Florida parents argue stay in school mask mandate case could cause 'irreparable harm'

It was not clear Friday morning how quickly the appeals court will decide whether to reinstate the stay or when it will consider the underlying issues in the lawsuit.

Florida parents argue stay in school mask mandate case could cause 'irreparable harm'
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Pointing to potential “irreparable harm,” attorneys for a group of parents argued Thursday night that school districts should be able to require students to wear masks while an appeals court weighs a challenge to Gov. Ron DeSantis’ efforts to prevent mask mandates.

In a 33-page court filing, the parents’ attorneys urged the 1st District Court of Appeal to reject a request by the DeSantis administration to stay a circuit judge’s ruling that said the governor overstepped his constitutional authority in a July 30 executive order.

If the Tallahassee-based appeals court issues a stay, it could at least temporarily lead to school districts facing penalties if they require students to wear masks during the COVID-19 pandemic --- though some school districts have refused to comply with DeSantis’ efforts and said parents need to provide documented medical reasons for their children to avoid wearing masks.

The filing Thursday night said a potential stay creates “the very real prospect of irreparable harm” and pointed to the highly contagious delta variant of the coronavirus that has caused a spike in COVID-19 cases during the past two months.

“The evidence clearly shows that children have become infected exponentially since the spread of the delta variant this summer,” the filing said. “This daily possible exposure to a more contagious COVID strain --- the delta variant --- in a school setting which allows parents to opt-out their children from wearing masks without any medical reason is an irreparable harm to appellees’ (the plaintiffs’) children. Appellees’ children have the option of either staying at home to avoid COVID, or they must go to school, which schools cannot require masks pursuant to the executive order, and expose themselves to COVID on a daily basis. Either option presents an irreparable harm to appellees’ children.”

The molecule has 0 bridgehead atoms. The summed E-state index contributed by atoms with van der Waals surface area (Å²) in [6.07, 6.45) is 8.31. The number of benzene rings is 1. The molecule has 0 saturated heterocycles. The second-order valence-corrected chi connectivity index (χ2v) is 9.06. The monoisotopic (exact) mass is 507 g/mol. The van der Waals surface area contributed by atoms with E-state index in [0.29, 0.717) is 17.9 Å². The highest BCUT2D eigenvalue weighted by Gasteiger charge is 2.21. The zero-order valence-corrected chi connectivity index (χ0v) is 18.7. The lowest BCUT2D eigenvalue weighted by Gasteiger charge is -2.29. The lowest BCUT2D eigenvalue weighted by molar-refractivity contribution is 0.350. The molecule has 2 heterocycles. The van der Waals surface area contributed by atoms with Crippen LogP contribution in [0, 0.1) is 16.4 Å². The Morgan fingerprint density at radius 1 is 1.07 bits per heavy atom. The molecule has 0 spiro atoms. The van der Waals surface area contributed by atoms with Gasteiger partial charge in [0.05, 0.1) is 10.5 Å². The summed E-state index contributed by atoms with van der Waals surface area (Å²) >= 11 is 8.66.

The filing was the latest move in a flurry of legal activity after a Sept. 2 ruling by Leon County Circuit Judge John Cooper against DeSantis, Education Commissioner Richard Corcoran, the Department of Education and the State Board of Education. The DeSantis administration appealed that ruling, a step that led to an automatic stay while the case was pending at the appeals court.

But the parents’ attorneys asked Cooper to vacate the stay, a request that he granted Wednesday. The DeSantis administration quickly returned to the appeals court with an emergency motion to reinstate the stay --- a move that led to the filing Thursday by the parents’ attorneys.

In the motion Wednesday night to reinstate the stay, attorneys for the state argued that they will ultimately prevail in the underlying issues in the lawsuit. They contended, in part, that Cooper violated constitutional separation of powers and delved into policy and political issues about whether schools should be allowed to require masks.